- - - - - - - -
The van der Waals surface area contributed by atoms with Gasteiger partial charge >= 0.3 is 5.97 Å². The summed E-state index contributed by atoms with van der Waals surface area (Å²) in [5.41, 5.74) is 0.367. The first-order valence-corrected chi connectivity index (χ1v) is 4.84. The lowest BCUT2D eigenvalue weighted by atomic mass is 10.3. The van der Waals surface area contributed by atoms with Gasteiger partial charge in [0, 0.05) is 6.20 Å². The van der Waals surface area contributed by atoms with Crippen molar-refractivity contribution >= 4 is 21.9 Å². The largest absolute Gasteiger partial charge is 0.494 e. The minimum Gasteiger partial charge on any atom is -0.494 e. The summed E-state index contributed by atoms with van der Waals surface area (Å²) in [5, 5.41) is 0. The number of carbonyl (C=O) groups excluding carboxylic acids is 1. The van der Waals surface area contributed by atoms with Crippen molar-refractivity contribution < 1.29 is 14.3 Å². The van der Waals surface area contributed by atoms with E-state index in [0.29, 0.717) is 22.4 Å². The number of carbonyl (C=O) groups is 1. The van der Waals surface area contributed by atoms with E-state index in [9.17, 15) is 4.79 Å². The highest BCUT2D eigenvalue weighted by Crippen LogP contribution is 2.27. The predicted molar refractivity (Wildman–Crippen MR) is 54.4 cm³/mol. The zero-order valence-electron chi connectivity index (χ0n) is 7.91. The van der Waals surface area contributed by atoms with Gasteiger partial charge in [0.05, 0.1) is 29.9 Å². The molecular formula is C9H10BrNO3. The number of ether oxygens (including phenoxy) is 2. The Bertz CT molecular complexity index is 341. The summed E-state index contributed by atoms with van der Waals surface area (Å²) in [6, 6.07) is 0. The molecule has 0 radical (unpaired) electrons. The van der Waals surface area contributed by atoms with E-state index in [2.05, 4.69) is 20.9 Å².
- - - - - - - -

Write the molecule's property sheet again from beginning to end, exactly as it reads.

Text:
The van der Waals surface area contributed by atoms with Gasteiger partial charge >= 0.3 is 5.97 Å². The summed E-state index contributed by atoms with van der Waals surface area (Å²) in [5.41, 5.74) is 0.367. The first-order valence-corrected chi connectivity index (χ1v) is 4.84. The lowest BCUT2D eigenvalue weighted by atomic mass is 10.3. The van der Waals surface area contributed by atoms with Gasteiger partial charge in [0, 0.05) is 6.20 Å². The van der Waals surface area contributed by atoms with Crippen molar-refractivity contribution >= 4 is 21.9 Å². The largest absolute Gasteiger partial charge is 0.494 e. The minimum Gasteiger partial charge on any atom is -0.494 e. The summed E-state index contributed by atoms with van der Waals surface area (Å²) in [5, 5.41) is 0. The number of carbonyl (C=O) groups excluding carboxylic acids is 1. The van der Waals surface area contributed by atoms with Crippen molar-refractivity contribution < 1.29 is 14.3 Å². The van der Waals surface area contributed by atoms with E-state index in [0.29, 0.717) is 22.4 Å². The number of carbonyl (C=O) groups is 1. The van der Waals surface area contributed by atoms with E-state index in [9.17, 15) is 4.79 Å². The highest BCUT2D eigenvalue weighted by Crippen LogP contribution is 2.27. The predicted molar refractivity (Wildman–Crippen MR) is 54.4 cm³/mol. The zero-order valence-electron chi connectivity index (χ0n) is 7.91. The van der Waals surface area contributed by atoms with Gasteiger partial charge in [0.05, 0.1) is 29.9 Å². The molecular formula is C9H10BrNO3. The number of ether oxygens (including phenoxy) is 2. The Bertz CT molecular complexity index is 341. The summed E-state index contributed by atoms with van der Waals surface area (Å²) in [6, 6.07) is 0. The molecule has 0 radical (unpaired) electrons. The van der Waals surface area contributed by atoms with E-state index in [2.05, 4.69) is 20.9 Å².